By Melissa Fossum
By Lauren Wise
By New Times
By Amanda Savage
By Jason P. Woodbury
By Troy Farah
By New Times
Bass Guitar and Drums: Who cares? In the great tradition of visually invisible British rhythm sections like Wyman and Watts, these guys are about as noticeable as cellophane in a puddle. And as with Bill Wyman's mug in the early Stones days, photographers can't even be bothered to get all of bassist Paul's whole face in the shot.
Stage Presence: Compared to them, Bonehead's a freewheelin' yet gifted extrovert!
Part Two: The Packaging
Clearly, the Oasis logo is meant to subliminally evoke old memories of great Stones albums from the Sixties; it's a ringer for the British Decca Records logo of that era. The candid band photos inside Definitely Maybe's booklet also wouldn't have looked out of place in the Stones' Big Hits (High Tide and Green Grass) booklet. So why, then, does the band pay homage to Pink Floyd's Ummagumma for the front and back cover? Simple--Pink Floyd's last U.S. tour outgrossed the Stones in a big way.
Part Three: The Music
Virtually every song on Definitely Maybe is a knock-off of at least one huge British hit. Oasis is not above stealing the New Seekers' "I'd Like to Teach the World to Sing" for "Shakermaker," a nick it graciously acknowledges with the song's live version. T. Rex's "Get It On" is also fair game for plundering--check out Oasis' "Cigarettes and Alcohol." "Up in the Sky" has subtle snatches of the Pistols' "I Wanna Be Me" and Syd Barrett-era Floyd ("Flaming"). There's also a "Yellow Submarine" reference in "Supersonic," even though that song's chorus is a direct melodic lift from "Blood and Roses," recorded by those limey-loving Yanks, the Smithereens. It is Alan McGee, the man who signed Oasis, who best described the band's sound: "Like the Jesus and Mary Chain would sound like if they'd been able to play."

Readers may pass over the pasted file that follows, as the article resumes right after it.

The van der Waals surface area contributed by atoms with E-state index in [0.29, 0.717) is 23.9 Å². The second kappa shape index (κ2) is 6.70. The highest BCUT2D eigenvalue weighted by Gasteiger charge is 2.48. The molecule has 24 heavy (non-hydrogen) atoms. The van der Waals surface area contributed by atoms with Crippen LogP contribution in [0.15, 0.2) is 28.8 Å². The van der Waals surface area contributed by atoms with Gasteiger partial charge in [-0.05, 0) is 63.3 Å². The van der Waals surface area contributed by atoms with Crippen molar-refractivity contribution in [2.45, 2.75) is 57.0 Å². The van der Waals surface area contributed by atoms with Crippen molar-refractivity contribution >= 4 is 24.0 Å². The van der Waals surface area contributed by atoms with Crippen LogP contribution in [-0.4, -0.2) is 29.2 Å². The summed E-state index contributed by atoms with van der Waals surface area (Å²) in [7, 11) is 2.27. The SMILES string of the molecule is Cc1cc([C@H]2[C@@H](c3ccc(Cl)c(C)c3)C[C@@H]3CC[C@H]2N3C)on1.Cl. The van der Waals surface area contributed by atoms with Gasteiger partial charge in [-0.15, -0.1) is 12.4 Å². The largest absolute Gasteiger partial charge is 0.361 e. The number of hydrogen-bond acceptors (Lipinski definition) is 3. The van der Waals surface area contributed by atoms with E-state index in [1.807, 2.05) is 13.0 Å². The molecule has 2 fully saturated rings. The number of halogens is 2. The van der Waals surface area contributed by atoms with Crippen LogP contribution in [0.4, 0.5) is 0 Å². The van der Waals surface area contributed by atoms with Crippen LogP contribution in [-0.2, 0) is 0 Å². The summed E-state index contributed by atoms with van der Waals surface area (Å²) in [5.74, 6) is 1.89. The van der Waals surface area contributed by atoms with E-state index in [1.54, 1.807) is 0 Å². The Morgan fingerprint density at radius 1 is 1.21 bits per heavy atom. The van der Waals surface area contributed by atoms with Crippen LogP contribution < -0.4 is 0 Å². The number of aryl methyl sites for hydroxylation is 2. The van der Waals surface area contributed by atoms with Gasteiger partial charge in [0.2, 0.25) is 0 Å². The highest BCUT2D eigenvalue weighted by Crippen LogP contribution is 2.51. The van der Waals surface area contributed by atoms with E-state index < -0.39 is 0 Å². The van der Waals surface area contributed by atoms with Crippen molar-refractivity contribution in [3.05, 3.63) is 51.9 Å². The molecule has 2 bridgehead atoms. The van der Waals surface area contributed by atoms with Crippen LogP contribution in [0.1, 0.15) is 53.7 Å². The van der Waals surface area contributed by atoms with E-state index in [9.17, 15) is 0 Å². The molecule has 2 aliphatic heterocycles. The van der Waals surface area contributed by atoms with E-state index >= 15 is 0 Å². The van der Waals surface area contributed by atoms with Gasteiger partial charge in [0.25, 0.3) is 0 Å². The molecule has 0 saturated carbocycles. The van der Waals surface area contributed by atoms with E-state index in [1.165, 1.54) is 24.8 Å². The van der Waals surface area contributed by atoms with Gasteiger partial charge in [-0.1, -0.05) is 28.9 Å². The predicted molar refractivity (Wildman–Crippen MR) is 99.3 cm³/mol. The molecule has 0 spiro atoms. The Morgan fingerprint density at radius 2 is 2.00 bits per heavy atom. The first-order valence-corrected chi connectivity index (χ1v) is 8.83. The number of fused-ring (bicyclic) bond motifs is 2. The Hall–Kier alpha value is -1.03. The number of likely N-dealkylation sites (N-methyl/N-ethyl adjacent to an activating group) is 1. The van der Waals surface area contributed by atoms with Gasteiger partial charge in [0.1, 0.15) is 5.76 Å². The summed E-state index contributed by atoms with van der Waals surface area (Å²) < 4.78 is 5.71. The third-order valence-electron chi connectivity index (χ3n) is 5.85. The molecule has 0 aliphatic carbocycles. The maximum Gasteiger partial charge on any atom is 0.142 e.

Part Four: The Verdict
Definitely Maybe probably maybe promises great things in the future for Oasis. The lads have just got to remember that arrogance did little for Paul Weller, Marc Bolan, Sigue Sigue Sputnik and Terence Trent D'Arby in the States. It's pretty stupid for Noel to make cocky statements like "America needs us more than we need them" when the only British album currently residing in the U.S. Top 20 consists of 30-year-old BBC recordings by the Beatles. Oasis must know this, since it closes every show with a sizzling "I Am the Walrus." If Oasis perseveres, there's no reason it shouldn't be at least as popular as the Smiths were just after they broke up. But conquer America? That all depends on Bonehead!